Aug 28, 2008 1
A group of young activists and artists is planning to stage a reenactment of Chicago’s 1968 Democratic National Convention demonstrations — minus the violence — tonight, Thursday, August 28, at 5 p.m.
Organizers have located transcripts of speeches and performances by the likes of Allen Ginsberg, Tom Hayden, William Burroughs, Jean Genet, Abbie Hoffman, and Bobby Seale, and participants will deliver them, with musicians recreating Chicago ’68 performances by the MC5, Phil Ochs, and Peter, Paul and Mary. Veterans of ’68 including Don Rose and Tom Palazollo will give remarks.
In their own reenactment of 40 years ago, the city has declined to give the event a permit; they’ll gather anyway at Balbo and Columbus.
Elsewhere, Monroe Anderson recalls being the one of the first journalists attacked by police in 1968, and Laura Washington interviews Don Rose and Marilyn Katz for In These Times; she asks if there’s anything they would have done differently:
Rose: “The only thing in retrospect is, it would have been better to have teased out some of the police spies in our own organization. As it turned out…much of the violence [by demonstrators] was perpetrated by police moles. I suppose if we’d been more vigilant about who might be the moles and traitors among us, it might have been different.”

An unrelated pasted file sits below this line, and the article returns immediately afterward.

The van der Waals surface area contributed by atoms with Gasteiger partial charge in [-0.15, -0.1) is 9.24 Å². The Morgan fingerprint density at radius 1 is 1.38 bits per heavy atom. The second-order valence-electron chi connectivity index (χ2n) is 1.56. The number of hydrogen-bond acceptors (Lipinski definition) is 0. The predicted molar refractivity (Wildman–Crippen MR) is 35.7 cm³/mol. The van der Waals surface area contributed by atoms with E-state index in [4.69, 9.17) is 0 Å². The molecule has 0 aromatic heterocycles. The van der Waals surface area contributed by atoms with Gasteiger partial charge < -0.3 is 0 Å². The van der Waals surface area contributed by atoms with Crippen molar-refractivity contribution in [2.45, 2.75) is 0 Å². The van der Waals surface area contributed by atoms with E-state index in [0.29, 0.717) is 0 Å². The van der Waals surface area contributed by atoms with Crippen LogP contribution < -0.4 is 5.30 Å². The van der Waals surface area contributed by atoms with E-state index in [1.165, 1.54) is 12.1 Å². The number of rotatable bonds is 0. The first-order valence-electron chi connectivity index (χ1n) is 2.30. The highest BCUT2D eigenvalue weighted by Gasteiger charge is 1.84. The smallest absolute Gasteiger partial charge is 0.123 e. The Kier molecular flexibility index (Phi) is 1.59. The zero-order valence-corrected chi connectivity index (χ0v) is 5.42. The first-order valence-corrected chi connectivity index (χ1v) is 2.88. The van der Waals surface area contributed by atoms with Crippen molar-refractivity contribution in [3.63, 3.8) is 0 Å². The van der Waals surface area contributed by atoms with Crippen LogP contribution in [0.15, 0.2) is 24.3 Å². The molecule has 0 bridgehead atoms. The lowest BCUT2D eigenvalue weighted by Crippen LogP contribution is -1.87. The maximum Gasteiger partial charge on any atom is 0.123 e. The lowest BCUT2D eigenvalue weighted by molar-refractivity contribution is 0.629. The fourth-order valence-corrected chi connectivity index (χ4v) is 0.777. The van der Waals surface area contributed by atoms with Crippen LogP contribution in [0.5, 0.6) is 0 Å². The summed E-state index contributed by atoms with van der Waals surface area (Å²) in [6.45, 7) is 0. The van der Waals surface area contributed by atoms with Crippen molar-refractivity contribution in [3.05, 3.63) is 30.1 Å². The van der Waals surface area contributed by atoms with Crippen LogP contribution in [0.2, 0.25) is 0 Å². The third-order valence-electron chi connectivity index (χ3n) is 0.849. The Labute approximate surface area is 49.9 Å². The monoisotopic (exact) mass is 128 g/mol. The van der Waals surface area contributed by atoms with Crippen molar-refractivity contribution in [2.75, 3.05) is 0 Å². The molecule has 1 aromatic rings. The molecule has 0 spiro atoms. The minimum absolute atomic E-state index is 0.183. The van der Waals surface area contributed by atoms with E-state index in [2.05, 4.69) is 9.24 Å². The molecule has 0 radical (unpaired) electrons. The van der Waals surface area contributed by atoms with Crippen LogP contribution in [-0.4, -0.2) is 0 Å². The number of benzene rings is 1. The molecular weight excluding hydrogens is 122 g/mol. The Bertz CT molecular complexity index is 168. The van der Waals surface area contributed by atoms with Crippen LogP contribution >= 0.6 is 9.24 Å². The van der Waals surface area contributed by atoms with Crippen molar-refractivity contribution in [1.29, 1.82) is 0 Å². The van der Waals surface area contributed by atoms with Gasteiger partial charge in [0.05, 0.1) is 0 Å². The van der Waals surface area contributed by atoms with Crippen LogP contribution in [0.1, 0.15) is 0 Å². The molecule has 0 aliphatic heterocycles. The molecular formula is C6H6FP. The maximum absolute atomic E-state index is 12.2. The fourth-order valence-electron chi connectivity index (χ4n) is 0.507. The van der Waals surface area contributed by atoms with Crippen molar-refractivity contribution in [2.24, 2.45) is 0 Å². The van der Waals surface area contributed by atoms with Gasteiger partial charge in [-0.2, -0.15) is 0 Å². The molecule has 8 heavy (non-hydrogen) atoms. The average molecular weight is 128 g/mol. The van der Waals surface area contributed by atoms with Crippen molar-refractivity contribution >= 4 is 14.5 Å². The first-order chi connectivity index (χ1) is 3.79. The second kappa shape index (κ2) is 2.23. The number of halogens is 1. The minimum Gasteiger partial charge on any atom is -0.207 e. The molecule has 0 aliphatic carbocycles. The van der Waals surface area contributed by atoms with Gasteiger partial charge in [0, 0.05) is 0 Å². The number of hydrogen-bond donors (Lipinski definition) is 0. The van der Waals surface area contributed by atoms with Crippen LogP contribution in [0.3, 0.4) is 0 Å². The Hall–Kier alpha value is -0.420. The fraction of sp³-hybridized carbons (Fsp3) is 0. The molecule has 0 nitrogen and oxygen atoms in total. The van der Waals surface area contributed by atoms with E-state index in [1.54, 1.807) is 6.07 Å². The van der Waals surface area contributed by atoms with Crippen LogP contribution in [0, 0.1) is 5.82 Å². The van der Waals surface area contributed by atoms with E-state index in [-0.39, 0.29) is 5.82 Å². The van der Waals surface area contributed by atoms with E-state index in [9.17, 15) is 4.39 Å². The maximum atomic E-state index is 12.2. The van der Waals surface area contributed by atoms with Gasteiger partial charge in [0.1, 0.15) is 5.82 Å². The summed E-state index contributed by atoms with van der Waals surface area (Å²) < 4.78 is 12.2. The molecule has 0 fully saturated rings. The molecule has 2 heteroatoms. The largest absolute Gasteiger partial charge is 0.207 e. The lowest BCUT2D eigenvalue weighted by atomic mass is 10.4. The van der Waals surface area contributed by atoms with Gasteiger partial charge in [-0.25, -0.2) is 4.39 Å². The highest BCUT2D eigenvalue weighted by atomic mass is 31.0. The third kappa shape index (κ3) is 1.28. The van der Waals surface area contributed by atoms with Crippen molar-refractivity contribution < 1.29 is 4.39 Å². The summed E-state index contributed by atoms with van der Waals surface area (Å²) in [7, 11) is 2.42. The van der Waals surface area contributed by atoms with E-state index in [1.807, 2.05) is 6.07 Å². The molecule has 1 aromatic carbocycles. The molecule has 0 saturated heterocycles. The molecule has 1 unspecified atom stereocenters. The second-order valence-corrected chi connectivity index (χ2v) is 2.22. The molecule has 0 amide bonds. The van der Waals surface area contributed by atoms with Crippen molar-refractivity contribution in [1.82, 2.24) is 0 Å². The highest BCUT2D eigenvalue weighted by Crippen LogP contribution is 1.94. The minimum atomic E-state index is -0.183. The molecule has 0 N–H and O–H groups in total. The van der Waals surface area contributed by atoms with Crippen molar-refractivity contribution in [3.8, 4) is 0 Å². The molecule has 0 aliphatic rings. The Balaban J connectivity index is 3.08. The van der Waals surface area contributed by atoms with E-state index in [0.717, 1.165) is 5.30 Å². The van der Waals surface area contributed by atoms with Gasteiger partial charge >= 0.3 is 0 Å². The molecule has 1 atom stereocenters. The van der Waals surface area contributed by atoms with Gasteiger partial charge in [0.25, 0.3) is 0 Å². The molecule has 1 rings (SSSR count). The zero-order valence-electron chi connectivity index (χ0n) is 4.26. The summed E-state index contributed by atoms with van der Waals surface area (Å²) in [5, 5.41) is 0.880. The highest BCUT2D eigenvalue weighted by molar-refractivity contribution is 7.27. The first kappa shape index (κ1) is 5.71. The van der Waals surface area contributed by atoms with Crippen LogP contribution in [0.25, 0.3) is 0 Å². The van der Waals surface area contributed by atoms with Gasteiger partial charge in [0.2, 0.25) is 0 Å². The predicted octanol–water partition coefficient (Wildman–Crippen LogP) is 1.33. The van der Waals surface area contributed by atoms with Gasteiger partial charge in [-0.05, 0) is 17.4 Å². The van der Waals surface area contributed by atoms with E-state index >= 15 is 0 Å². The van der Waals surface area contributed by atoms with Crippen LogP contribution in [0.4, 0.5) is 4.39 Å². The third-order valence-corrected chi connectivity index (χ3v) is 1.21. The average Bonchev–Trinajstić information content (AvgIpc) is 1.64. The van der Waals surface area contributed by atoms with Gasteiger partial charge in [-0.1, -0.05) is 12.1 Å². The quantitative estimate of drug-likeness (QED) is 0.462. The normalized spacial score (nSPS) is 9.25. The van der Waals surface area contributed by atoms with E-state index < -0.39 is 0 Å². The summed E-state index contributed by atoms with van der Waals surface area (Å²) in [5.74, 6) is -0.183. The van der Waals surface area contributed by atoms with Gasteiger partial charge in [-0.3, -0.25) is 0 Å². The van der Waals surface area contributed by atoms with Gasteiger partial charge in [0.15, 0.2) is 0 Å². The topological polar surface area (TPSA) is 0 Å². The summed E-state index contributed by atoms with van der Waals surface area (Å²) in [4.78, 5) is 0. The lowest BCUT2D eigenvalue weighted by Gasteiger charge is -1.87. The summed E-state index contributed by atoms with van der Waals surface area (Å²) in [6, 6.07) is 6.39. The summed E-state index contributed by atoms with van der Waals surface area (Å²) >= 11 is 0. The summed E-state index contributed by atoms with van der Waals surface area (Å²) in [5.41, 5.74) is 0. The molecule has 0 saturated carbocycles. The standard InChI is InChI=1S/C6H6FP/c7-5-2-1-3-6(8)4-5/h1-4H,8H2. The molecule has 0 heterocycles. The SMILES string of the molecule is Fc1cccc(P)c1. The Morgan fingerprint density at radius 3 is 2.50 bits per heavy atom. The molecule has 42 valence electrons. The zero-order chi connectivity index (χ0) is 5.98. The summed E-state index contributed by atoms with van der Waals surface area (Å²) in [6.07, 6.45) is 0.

Katz: “I regret nothing…. If there was a mistake in 1968, it was by the Democratic Party. If they had embraced the civil rights movement, the anti-war movement, they would have won. It was not the demonstrators that caused the failure of the Democratic Party to win, it was the failure of the Democratic Party to look at the emerging movements and know that was where their future was. That failure…has hamstrung the Democratic Party from that moment until today.”
Meanwhile, Rick Perlstein‘s new book “Nixonland” has a couple chapters on the ’68 convention — particularly good on the abuse of antiwar delegates inside the convention (their signs and literature weren’t allowed in; at one point Chicago police actually entered the convention to eject an antiwar delegate) and how the whole thing looked to television viewers in their homes.